Sudan's main civilian bloc on Tuesday rejected a proposal by the country's coup leader to make way for a civilian government as a "giant ruse" and urged more protests.
Army chief Abdel Fattah al-Burhan, whose power grab last October derailed a transition to civilian rule, had vowed in a surprise move Monday to "make room" for civilian groups to form a new transitional government.
But the main civilian alliance, the Forces for Freedom and Change, called for "continued public pressure" on the streets and dismissed Burhan's move as a "tactical retreat and a transparent manoeuvre".
"The coup leader's speech is a giant ruse, even worse than the October 25 coup," said FFC leader Taha Othman. "The crisis will end with the coup leaders resigning and the forces of the revolution forming a civil government."
The transitional government uprooted by Burhan last year had been painstakingly forged between the military and civilian factions in 2019, following mass protests that prompted the army to oust longtime dictator Omar al-Bashir in April that year.
On the streets of Khartoum, protesters defied security forces and held firm on their makeshift barricades, despite heavy fatalities late last week.
Security forces -- as they have done repeatedly during the long-running protests -- sought to break up the crowds by firing barrages of stun grenades and tear gas, according to pro-democracy medics.
Protests also spread to other cities Tuesday, including Wad Madani, 200 kilometres (125 miles) south of the capital, where hundreds staged a sit-in, according to witnesses.
"We launched this sit-in in response to coup leader Burhan's speech," said protester Safa Abderrahim. "We want freedom, peace, justice and a civilian government."
Another protester said the sit-in would not end until such a government was formed.
- 'Topple him' -
The FFC has so far refused to take part in talks with military leaders, despite pressure from international brokers that range from the United Nations to the African Union and regional bloc IGAD.
Burhan said late Monday the military would itself no longer participate in talks, wanting instead "to make room for political and revolutionary forces and other national factions" to form a civilian government.
UN Secretary General Antonio Guterres "takes note" of Burhan's withdrawal from the talks and "hopes this creates the opportunity for Sudanese to reach an agreement that ultimately leads to a civilian-led transition to democracy", a spokesman said.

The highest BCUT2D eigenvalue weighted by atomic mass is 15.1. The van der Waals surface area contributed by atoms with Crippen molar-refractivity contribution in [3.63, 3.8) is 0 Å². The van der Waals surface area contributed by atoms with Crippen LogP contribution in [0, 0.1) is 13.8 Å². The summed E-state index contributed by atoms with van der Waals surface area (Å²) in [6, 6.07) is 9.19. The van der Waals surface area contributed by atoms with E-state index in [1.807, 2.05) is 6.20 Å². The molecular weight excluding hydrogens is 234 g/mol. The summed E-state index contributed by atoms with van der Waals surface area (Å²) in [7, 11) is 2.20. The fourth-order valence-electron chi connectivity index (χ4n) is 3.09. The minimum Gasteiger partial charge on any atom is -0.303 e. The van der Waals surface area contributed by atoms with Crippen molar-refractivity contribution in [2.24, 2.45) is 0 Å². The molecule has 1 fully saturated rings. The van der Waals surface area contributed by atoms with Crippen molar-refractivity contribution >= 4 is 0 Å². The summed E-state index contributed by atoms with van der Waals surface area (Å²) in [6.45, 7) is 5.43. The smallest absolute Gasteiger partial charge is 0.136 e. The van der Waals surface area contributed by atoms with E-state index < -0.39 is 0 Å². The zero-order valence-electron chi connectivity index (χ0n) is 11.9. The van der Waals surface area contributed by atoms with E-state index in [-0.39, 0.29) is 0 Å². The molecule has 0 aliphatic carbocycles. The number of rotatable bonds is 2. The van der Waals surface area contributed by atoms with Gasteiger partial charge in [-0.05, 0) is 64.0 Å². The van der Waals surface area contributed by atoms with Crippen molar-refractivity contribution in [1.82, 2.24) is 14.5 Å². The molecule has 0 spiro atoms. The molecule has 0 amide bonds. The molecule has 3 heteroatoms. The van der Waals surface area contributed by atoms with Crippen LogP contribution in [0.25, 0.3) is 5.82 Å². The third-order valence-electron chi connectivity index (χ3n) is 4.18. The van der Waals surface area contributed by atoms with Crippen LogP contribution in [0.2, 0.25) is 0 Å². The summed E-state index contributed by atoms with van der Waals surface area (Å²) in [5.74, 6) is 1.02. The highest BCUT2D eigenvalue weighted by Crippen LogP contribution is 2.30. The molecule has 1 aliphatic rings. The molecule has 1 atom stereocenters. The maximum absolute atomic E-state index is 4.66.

The United States similarly said it was "too early to tell" the impact of the move, with State Department spokesman Ned Price urging all sides to seek a solution towards "a civilian-led government" with "free and fair elections".
Sudan, one of the world's poorest countries, has seen only rare interludes of civilian rule. The latest coup not only worsened a political crisis but has also pushed the country deeper into a dire economic slump.
Burhan's televised address came as hundreds of anti-coup demonstrators kept up protests.
Pro-democracy medics said nine demonstrators lost their lives on Thursday, the deadliest violence so far this year, bringing to 114 the number killed in the crackdown against anti-coup protesters.
Protester Oumeima Hussein, speaking Monday, said the army chief must be "judged for all those killed since the coup" and vowed to "topple him like we did to Bashir".
- New 'supreme council' -
Hours after his surprise announcement, Burhan on Tuesday flew to Kenya for an IGAD emergency summit of East African leaders.
Kholood Khair, of the Khartoum think tank Insight Strategy Partners, said she believed Burhan's announcement was made to put "the pressure on the civilians", but warned that it might change little on the ground.
"There's no talk of accountability," Khair said, noting that "core grievances remain."
Khair warned that protesters feared that, after Burhan had put Bashir-era "Islamists back in government", the coup leader was setting up the military and allied armed groups to "retain economic privileges".
Sudan's military dominates lucrative companies in sectors from agriculture to infrastructure.
Burhan's pledge Monday to step aside for a new civilian "government" with "executive" powers was accompanied by another pledge -- the establishment of a new "Supreme Council of Armed Forces".
This body would be in charge of defence and security, he said, feeding into concerns among opponents that it would not be answerable to any government.
Burhan said the Supreme Council would combine the regular army and the paramilitary Rapid Support Forces, a much feared and powerful unit commanded by Burhan's deputy, Mohamed Hamdan Daglo.
He also said that the ruling Sovereign Council -- established as a key institution of the post-Bashir transition -- would be disbanded.